These regulations do not affect most consumers outright — you can still bring your spare batteries and gadgets aboard the aircraft in a carry-on bag. But people who buy batteries online might be affected. Phones, external batteries, and electronic devices in general will no longer arrive with a full charge, so as to avoid the risk of fire or explosion that could damage aircraft while in flight.
Can you still ship lithium batteries by air?
Batteries packed with or in equipment may still be shipped compliantly, subject to regulations.
They must be packed in a strong rigid outer packaging unless when contained in equipment, the battery is afforded equivalent protection by the equipment in which it is contained.
ICAO has also mandated that, effective April 1, 2016, standalone lithium ion batteries can only be shipped aboard cargo-only aircraft with a state of charge of 30% or less. In addition, shippers will not be authorized to transport more than one package of standalone lithium ion batteries per consignment.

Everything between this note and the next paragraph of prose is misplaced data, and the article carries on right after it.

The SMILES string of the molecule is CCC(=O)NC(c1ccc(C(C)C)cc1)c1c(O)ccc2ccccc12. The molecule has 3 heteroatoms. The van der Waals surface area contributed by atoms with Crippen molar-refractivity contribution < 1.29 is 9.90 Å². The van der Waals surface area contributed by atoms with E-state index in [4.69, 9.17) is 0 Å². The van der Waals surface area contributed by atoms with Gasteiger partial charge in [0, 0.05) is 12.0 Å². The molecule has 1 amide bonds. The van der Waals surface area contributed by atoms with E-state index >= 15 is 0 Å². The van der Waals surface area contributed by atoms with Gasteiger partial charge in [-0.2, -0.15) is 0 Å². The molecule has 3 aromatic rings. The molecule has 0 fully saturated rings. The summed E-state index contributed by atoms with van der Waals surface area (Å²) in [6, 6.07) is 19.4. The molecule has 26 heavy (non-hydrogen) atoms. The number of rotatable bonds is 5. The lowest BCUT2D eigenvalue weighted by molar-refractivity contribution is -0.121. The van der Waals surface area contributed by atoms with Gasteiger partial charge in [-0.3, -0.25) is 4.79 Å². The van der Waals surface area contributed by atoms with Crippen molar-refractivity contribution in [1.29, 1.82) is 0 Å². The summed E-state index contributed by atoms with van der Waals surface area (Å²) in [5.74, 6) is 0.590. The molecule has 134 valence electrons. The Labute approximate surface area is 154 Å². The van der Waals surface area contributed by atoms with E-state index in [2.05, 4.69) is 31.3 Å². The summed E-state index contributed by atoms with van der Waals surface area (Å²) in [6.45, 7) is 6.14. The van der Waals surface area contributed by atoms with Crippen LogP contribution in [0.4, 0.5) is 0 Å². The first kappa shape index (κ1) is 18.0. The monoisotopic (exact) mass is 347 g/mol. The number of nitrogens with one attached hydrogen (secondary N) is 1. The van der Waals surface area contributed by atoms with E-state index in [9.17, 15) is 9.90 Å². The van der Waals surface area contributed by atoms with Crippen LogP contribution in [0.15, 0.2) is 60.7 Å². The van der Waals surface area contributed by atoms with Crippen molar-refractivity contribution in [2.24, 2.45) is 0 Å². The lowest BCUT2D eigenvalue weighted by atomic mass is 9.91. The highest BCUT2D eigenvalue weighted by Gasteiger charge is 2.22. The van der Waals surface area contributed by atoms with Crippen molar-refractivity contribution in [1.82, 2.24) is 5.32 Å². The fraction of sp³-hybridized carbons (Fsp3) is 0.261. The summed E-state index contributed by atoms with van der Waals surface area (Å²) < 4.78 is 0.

If you have to ship lithium ion batteries by air that are not packed with equipment, you’ll have to:
- Ship them by cargo aircraft only (if the airline hasn’t filed a variation or implemented an embargo)
- Ensure they are at a state of charge of no more than 30% of capacity
- Pack them separately from everything else
New lithium battery markings and labels
New markings and Class 9 hazmat labels for all lithium battery shipments are required.
FedEx Express is changing its policy on standalone shipments of lithium batteries (i.e. not packed in or with equipment). That means shippers will have to change the way they prepare these shipments if they want to continue using FedEx Express.
Important notes for Philips dictation equipment re-sellers
Speech Processing Solutions is diligent in making sure our products are properly marked and labeled, ensuring we are compliant with all rules and regulations when shipping worldwide. Here are a few specific notes for Philips dictation equipment re-sellers to ensure full compliance with current regulations: